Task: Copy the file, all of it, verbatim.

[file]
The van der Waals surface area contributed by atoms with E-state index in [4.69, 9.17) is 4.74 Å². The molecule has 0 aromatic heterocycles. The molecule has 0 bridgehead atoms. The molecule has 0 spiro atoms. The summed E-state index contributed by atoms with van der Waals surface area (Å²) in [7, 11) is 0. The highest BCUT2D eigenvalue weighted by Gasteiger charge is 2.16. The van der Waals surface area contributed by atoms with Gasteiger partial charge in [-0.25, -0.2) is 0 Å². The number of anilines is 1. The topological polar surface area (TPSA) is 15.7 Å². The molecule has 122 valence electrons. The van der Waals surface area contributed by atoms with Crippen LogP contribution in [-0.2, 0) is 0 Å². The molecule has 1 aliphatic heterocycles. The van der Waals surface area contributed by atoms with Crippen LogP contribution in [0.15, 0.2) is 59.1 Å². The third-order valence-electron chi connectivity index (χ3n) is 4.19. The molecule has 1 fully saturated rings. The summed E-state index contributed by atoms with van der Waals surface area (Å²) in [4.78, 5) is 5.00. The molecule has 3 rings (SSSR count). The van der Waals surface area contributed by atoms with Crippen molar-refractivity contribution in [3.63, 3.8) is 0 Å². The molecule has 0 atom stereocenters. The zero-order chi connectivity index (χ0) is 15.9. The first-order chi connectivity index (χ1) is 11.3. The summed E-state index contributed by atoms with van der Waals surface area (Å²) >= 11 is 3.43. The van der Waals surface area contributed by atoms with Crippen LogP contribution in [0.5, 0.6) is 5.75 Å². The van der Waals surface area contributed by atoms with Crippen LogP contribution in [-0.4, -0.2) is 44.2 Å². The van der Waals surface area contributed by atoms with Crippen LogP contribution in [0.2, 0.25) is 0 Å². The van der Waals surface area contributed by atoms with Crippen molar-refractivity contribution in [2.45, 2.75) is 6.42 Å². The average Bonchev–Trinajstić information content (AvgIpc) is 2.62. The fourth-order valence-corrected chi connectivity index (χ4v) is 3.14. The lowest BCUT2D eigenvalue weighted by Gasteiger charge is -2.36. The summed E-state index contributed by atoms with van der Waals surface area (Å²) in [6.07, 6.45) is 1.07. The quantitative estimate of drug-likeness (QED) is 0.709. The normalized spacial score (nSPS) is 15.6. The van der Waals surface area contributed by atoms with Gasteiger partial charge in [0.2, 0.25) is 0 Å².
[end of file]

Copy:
The van der Waals surface area contributed by atoms with E-state index in [4.69, 9.17) is 4.74 Å². The molecule has 0 aromatic heterocycles. The molecule has 0 bridgehead atoms. The molecule has 0 spiro atoms. The summed E-state index contributed by atoms with van der Waals surface area (Å²) in [7, 11) is 0. The highest BCUT2D eigenvalue weighted by Gasteiger charge is 2.16. The van der Waals surface area contributed by atoms with Gasteiger partial charge in [-0.25, -0.2) is 0 Å². The number of anilines is 1. The topological polar surface area (TPSA) is 15.7 Å². The molecule has 122 valence electrons. The van der Waals surface area contributed by atoms with Crippen LogP contribution in [-0.2, 0) is 0 Å². The molecule has 1 aliphatic heterocycles. The van der Waals surface area contributed by atoms with Crippen LogP contribution in [0.15, 0.2) is 59.1 Å². The third-order valence-electron chi connectivity index (χ3n) is 4.19. The molecule has 1 fully saturated rings. The summed E-state index contributed by atoms with van der Waals surface area (Å²) in [4.78, 5) is 5.00. The molecule has 3 rings (SSSR count). The van der Waals surface area contributed by atoms with Crippen molar-refractivity contribution in [3.63, 3.8) is 0 Å². The molecule has 0 atom stereocenters. The zero-order chi connectivity index (χ0) is 15.9. The first-order chi connectivity index (χ1) is 11.3. The summed E-state index contributed by atoms with van der Waals surface area (Å²) >= 11 is 3.43. The van der Waals surface area contributed by atoms with Crippen LogP contribution in [0.5, 0.6) is 5.75 Å². The van der Waals surface area contributed by atoms with Crippen LogP contribution in [-0.4, -0.2) is 44.2 Å². The van der Waals surface area contributed by atoms with Crippen LogP contribution in [0.2, 0.25) is 0 Å². The van der Waals surface area contributed by atoms with Crippen molar-refractivity contribution in [2.45, 2.75) is 6.42 Å². The average Bonchev–Trinajstić information content (AvgIpc) is 2.62. The fourth-order valence-corrected chi connectivity index (χ4v) is 3.14. The lowest BCUT2D eigenvalue weighted by Gasteiger charge is -2.36. The summed E-state index contributed by atoms with van der Waals surface area (Å²) in [6.07, 6.45) is 1.07. The quantitative estimate of drug-likeness (QED) is 0.709. The normalized spacial score (nSPS) is 15.6. The van der Waals surface area contributed by atoms with Gasteiger partial charge in [0.2, 0.25) is 0 Å².